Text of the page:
Gregers Werle, a son of the merchant Werle, a thwarted idealist disillusioned by his father. He can never convince people that his ideas are valid. After he has enlightened Hjalmar, he expects happiness to follow the truth. He is baffled by Gina’s and Hjalmar’s reaction; Gina seems indifferent, and Hjalmar is crushed. When Hedvig shoots herself, Gregers feels that she did not die in vain because sorrow has ennobled Hjalmar.
Old Werle, a merchant and manufacturer. Acquitted of implication in the map fraud that sent Ekdal to jail, he continues to pay the Ekdal family, apparently from conscience. About to marry Mrs. Sorby, his present housekeeper, he sends Hedvig a note telling her that he will pay her grandfather a hundred crowns a month for life and that after his death Hedvig will continue to receive that amount for her lifetime. Hedvig has weak eyes, like Werle, and will become blind. Although Werle has put everyone in a situation of vulnerability, he tries to support them. His misguided son hastens their downfall.
Gina Ekdal, Hjalmar’s wife. Gina says that she married Hjalmar because she loved him and that she deceived him about old Werle only because she was afraid he would not marry her if he knew of the affair. A good wife, she takes life calmly and apparently has no feeling of guilt for her past misbehavior. After Hedvig’s death, she is able to comfort Hjalmar. She is a primitive, uncomplicated, and nearly peasant woman.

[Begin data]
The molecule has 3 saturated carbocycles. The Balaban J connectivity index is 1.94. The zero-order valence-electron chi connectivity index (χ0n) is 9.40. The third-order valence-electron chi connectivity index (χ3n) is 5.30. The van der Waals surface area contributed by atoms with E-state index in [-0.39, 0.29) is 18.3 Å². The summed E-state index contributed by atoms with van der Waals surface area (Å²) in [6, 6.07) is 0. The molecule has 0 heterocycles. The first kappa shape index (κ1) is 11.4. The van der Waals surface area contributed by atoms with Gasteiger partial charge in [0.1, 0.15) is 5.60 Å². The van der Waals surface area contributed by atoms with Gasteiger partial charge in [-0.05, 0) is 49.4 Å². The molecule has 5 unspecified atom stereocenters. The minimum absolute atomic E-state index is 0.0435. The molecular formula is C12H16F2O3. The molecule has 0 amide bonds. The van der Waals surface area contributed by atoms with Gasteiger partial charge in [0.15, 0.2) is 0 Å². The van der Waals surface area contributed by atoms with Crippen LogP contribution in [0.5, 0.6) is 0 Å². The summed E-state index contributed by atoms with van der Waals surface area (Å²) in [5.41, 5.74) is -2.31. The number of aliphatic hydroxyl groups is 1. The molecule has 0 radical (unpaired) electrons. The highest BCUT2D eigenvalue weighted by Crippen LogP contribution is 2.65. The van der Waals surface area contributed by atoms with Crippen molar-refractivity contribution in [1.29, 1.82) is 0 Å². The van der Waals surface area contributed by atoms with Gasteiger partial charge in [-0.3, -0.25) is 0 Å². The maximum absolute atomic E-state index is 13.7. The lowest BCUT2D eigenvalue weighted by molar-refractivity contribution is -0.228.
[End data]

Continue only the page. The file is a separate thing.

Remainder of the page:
Hedvig, the young daughter, a loving child with weak eyes. Always confused by the adult world, she is driven to desperation when her supposed father turns against her. After Gregers has convinced Hedvig that to sacrifice her wild duck to her father would win his approval, Hedvig takes his pistol and goes into the attic. There, she shoots herself. Because there are powder burns on her dress and her grandfather has just told her that the way to kill a duck is to shoot it in the breast, her death is clearly intentional.
Old Ekdal, Hjalmar’s father, a picturesque character given to scurrying around at the wrong time, drinking in his room, and game hunting in the attic. Everyone seems to be fond of old Ekdal.
Mrs. Sorby, Werle’s housekeeper, a protective, efficient woman. She evidently has a past, but she and Werle have told each other everything and look forward to a happy marriage.
Relling, a doctor with no illusions who lives in Hjalmar’s house. He tells Gregers that Hjalmar’s sorrow for Hedvig is temporary.
Molvik, a student of theology, Relling’s drinking companion.